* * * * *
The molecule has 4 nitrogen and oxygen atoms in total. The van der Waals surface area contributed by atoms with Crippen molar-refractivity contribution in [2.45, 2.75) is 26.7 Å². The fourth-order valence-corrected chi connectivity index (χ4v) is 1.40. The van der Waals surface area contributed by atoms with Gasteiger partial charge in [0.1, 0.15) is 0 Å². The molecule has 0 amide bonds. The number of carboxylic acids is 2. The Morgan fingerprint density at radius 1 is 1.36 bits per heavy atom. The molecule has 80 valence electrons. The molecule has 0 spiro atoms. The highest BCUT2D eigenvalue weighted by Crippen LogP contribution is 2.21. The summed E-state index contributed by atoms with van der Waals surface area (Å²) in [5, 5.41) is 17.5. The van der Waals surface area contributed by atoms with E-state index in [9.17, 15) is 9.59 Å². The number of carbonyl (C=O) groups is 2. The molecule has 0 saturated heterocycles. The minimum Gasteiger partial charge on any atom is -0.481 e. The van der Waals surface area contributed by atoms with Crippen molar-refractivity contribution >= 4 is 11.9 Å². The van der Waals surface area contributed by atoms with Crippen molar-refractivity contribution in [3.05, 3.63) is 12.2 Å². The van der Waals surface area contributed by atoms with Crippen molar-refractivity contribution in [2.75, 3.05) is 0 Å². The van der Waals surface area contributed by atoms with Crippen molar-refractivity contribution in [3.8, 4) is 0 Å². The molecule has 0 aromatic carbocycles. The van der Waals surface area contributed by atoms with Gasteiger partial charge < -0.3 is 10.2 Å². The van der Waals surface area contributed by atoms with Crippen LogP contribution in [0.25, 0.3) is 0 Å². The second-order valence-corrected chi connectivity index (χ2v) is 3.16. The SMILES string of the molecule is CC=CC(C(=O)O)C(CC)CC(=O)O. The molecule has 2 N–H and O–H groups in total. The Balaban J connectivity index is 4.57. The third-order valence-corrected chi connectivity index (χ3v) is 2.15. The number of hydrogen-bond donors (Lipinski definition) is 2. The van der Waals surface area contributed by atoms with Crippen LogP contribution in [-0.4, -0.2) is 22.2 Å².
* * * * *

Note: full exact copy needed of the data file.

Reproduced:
The molecule has 4 nitrogen and oxygen atoms in total. The van der Waals surface area contributed by atoms with Crippen molar-refractivity contribution in [2.45, 2.75) is 26.7 Å². The fourth-order valence-corrected chi connectivity index (χ4v) is 1.40. The van der Waals surface area contributed by atoms with Gasteiger partial charge in [0.1, 0.15) is 0 Å². The molecule has 0 amide bonds. The number of carboxylic acids is 2. The Morgan fingerprint density at radius 1 is 1.36 bits per heavy atom. The molecule has 80 valence electrons. The molecule has 0 spiro atoms. The highest BCUT2D eigenvalue weighted by Crippen LogP contribution is 2.21. The summed E-state index contributed by atoms with van der Waals surface area (Å²) in [5, 5.41) is 17.5. The van der Waals surface area contributed by atoms with E-state index in [9.17, 15) is 9.59 Å². The number of carbonyl (C=O) groups is 2. The molecule has 0 saturated heterocycles. The minimum Gasteiger partial charge on any atom is -0.481 e. The van der Waals surface area contributed by atoms with Crippen molar-refractivity contribution >= 4 is 11.9 Å². The van der Waals surface area contributed by atoms with Crippen molar-refractivity contribution in [3.05, 3.63) is 12.2 Å². The van der Waals surface area contributed by atoms with Crippen molar-refractivity contribution in [2.75, 3.05) is 0 Å². The van der Waals surface area contributed by atoms with Crippen molar-refractivity contribution in [3.8, 4) is 0 Å². The molecule has 0 aromatic carbocycles. The van der Waals surface area contributed by atoms with Gasteiger partial charge < -0.3 is 10.2 Å². The van der Waals surface area contributed by atoms with Crippen LogP contribution in [0.25, 0.3) is 0 Å². The second-order valence-corrected chi connectivity index (χ2v) is 3.16. The SMILES string of the molecule is CC=CC(C(=O)O)C(CC)CC(=O)O. The molecule has 2 N–H and O–H groups in total. The Balaban J connectivity index is 4.57. The third-order valence-corrected chi connectivity index (χ3v) is 2.15. The number of hydrogen-bond donors (Lipinski definition) is 2. The van der Waals surface area contributed by atoms with Crippen LogP contribution in [-0.4, -0.2) is 22.2 Å².